• by Zelgadiss ( 213127 ) on Sunday August 01, 2010 @10:40AM (#33101064)

    Apple must have seen the inevitable convergence of the tablets and dedicated ebook readers.

    Amazon will probably want people to be locked into their software platform as much as possible, and they have quite a userbase already, as well as the ability to provide a lot of content.

    When they control the software platform, they can easily extend the control to hardware.
    Apple with it's iPad platform will not like that.

    Hence introduced iBooks to hopefully turn the tide against Amazon.
    Or at the very least allow them to stand on equal footing, where iBook is an equally established platform, with a large enough userbase that publishers cannot do exclusives without hurting themselves.
    With both having a more or less similar selection of books, there will be no difference between the two platforms.

  • Cheaper ebooks! (Score:5, Insightful)

    by Clueless Nick ( 883532 ) on Sunday August 01, 2010 @10:54AM (#33101122) Journal

    Why doesn't anyone speak about the need for cheaper ebooks? At $9.99, they still cost *twice* as much as economy version paperback and as much as a premium one, at least in developing countries. And paperbacks come with all the freedom you want.

    If they are cutting all middlemen out, apart from the printing and transportation costs, they will still end up making a good deal of money at prices below $4.99 per book. Even lower prices will see greater volumes, so the authors also will not complain.

    I believe the current prices will just encourage a greater amount of piracy, with rapidly falling costs of the e-readers especially where there are alternatives that don't tie you in to a specific store pr format.

    Just a pet peeve of mine.

  • As for the full tablet experience, an incremental approach sounds right to me. Next, how about an audio player for Amazon MP3s. Then color screen and the ability to download Amazon video. That way they keep generating revenue and utilize it as a tool for selling more stuff which is all it was ever designed to be.

    Ugh, not another general purpose device that doesn't do anything well. Might as well throw a 2 megapixel camera on it too.

    I own an ebook reader (a Nook), I bought it because it DIDN'T have a color LCD screen. I bought it because the greyscale e-ink screen, with an unlimited viewing angle, that can be read in direct sunlight. If it lacked these features, I would have saved my $150 and spent it on real books instead. I don't want another MP3 player, I don't want ANOTHER damn gimpy camera, I don't want to be able to play WoW on it, I don't want it to... etc... I just want an ebook reader.

    If they ever made color e-ink, I would be okay with that, but putting a color LCD on an e-reader isn't an upgrade, its a downgrade.

    Thats one reason I get sick of reading reviews between the Kindle, Nook, the Sony whatnot, and the unknown company whatnot, and the damn iPad. I always feel like its one of those questions on IQ tests asking what does not belong in a given set.

    I generally hate generalist devices, that are not an actual PC.

  • by Omestes ( 471991 ) <omestes@g[ ] ['mai' in gap]> on Sunday August 01, 2010 @01:21PM (#33101868) Homepage Journal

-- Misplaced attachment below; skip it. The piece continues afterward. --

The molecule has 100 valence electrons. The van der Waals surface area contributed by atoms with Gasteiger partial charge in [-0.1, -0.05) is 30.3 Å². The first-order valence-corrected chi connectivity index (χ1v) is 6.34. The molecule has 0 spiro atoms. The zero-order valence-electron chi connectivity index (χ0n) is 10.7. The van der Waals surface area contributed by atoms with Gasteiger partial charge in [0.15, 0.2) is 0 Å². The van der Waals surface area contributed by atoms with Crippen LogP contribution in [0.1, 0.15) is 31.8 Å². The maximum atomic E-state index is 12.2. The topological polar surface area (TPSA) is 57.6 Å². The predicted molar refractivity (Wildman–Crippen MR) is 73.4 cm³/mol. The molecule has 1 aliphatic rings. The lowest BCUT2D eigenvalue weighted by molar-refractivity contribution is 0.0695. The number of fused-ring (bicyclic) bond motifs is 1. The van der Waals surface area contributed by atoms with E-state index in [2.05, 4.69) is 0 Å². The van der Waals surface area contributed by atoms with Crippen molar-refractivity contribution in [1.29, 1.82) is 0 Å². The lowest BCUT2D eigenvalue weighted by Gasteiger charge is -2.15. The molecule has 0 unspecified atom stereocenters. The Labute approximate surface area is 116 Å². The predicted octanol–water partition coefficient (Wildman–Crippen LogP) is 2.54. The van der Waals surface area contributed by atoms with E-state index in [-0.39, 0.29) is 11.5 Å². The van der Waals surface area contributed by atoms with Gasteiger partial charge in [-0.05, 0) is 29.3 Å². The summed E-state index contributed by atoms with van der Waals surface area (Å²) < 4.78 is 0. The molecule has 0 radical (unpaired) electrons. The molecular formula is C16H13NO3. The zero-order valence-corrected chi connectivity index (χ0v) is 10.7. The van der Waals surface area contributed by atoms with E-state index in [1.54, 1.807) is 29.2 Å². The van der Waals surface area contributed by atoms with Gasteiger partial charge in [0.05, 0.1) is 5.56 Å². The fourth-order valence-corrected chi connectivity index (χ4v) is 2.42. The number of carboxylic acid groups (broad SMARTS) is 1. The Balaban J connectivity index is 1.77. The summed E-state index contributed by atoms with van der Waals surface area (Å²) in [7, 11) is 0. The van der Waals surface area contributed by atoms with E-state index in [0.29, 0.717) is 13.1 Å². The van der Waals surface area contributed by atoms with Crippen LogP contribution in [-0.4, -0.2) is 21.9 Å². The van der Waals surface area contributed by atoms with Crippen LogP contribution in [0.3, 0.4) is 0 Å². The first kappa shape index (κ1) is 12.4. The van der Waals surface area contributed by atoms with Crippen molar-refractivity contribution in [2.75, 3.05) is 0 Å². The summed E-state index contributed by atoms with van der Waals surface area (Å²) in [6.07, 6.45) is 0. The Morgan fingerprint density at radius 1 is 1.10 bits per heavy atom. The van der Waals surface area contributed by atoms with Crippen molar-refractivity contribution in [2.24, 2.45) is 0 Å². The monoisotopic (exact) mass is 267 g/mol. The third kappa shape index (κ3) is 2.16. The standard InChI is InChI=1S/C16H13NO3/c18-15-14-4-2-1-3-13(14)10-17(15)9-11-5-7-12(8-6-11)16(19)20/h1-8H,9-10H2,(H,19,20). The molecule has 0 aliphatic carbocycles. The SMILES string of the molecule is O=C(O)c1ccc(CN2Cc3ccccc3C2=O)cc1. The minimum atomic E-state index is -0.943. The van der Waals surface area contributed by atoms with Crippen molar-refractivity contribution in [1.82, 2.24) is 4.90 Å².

Get a Nook then. You can root them (they run Android, and thus the software innards are well known), and there are several interesting 3rd party kernels out there right now.

    They also have less DRM than the Kindle, using the fairly open epub format (versus the closed mobi format), which doesn't have as much up-front lock in as the Kindle and Amazon. Yes, an experienced person can switch formats at will, and remove pretty much all the DRM from things, but the Nook pretty much wins on this from an ease standard. Because of the default formats, the Nook works with any online store, where the Kindle REALLY wants you to only use Amazon.

    PDF support on all of them suck. Bad.

  • Re:Cheaper ebooks! (Score:4, Insightful)

    by Professor_UNIX ( 867045 ) on Sunday August 01, 2010 @02:28PM (#33102304)

    This is an enormous pet peeve of mine. I've got Kindle on my iPad and my Droid phone but I can't bring myself to actually BUYING any eBooks. The entire concept seems absolutely ludicrous to me. I can go to Amazon or Borders and order a hard copy book that usually is cheaper than the ebook, and gives me total freedom to resell, loan it out, or toss it on my bookshelf for future generations of my family to pick up and read when the time comes. If the ebook was a fraction of the price of a print book or had technology that would allow me to loan and resell, or at the very least print a hardcopy of the book, I may reevaluate the technology. At the rate we're going though, I have little hope my grandchildren will even know what a library is, much less see one filled with current edition books because the concept of sharing and borrowing is being lost in this digital generation. Publishers are turning the concept of sharing into a dirty criminal thing when in fact we go out of our way to instill those values of sharing into our children from the time they are babies. It is insane.

  • by mdwh2 ( 535323 ) on Monday August 02, 2010 @08:35AM (#33108880) Journal

    Kindle will win, once it also does full colour with fast refresh.

    Amiga will win, once it gets 16 core CPUs.

    See, it's easy to say a product will win, when you can make it up.

    (For years, the Iphones had rather low resolution, even my old cheap 5800 beats it; interesting that only now resolution is suddenly an important feature when comparing phones...)